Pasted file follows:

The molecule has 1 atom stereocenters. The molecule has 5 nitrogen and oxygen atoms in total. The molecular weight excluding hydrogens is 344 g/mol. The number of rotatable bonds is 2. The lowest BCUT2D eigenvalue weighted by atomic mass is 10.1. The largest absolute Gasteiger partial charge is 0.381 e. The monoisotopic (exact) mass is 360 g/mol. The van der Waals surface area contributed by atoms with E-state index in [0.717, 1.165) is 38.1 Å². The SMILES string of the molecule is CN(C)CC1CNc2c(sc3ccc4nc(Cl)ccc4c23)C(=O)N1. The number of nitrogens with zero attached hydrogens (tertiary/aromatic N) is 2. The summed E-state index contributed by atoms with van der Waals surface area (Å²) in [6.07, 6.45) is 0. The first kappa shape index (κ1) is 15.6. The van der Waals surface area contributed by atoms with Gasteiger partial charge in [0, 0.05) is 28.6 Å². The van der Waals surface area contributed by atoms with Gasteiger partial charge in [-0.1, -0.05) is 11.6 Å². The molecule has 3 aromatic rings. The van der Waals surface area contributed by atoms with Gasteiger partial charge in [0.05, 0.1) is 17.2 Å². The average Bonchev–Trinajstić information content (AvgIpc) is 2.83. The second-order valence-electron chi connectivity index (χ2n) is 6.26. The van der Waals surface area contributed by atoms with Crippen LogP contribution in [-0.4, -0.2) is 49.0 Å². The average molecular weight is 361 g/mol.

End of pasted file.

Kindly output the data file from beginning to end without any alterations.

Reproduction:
The molecule has 1 atom stereocenters. The molecule has 5 nitrogen and oxygen atoms in total. The molecular weight excluding hydrogens is 344 g/mol. The number of rotatable bonds is 2. The lowest BCUT2D eigenvalue weighted by atomic mass is 10.1. The largest absolute Gasteiger partial charge is 0.381 e. The monoisotopic (exact) mass is 360 g/mol. The van der Waals surface area contributed by atoms with E-state index in [0.717, 1.165) is 38.1 Å². The SMILES string of the molecule is CN(C)CC1CNc2c(sc3ccc4nc(Cl)ccc4c23)C(=O)N1. The number of nitrogens with zero attached hydrogens (tertiary/aromatic N) is 2. The summed E-state index contributed by atoms with van der Waals surface area (Å²) in [6.07, 6.45) is 0. The first kappa shape index (κ1) is 15.6. The van der Waals surface area contributed by atoms with Gasteiger partial charge in [0, 0.05) is 28.6 Å². The van der Waals surface area contributed by atoms with Gasteiger partial charge in [-0.1, -0.05) is 11.6 Å². The molecule has 3 aromatic rings. The van der Waals surface area contributed by atoms with Gasteiger partial charge in [0.05, 0.1) is 17.2 Å². The average Bonchev–Trinajstić information content (AvgIpc) is 2.83. The second-order valence-electron chi connectivity index (χ2n) is 6.26. The van der Waals surface area contributed by atoms with Crippen LogP contribution in [-0.4, -0.2) is 49.0 Å². The average molecular weight is 361 g/mol.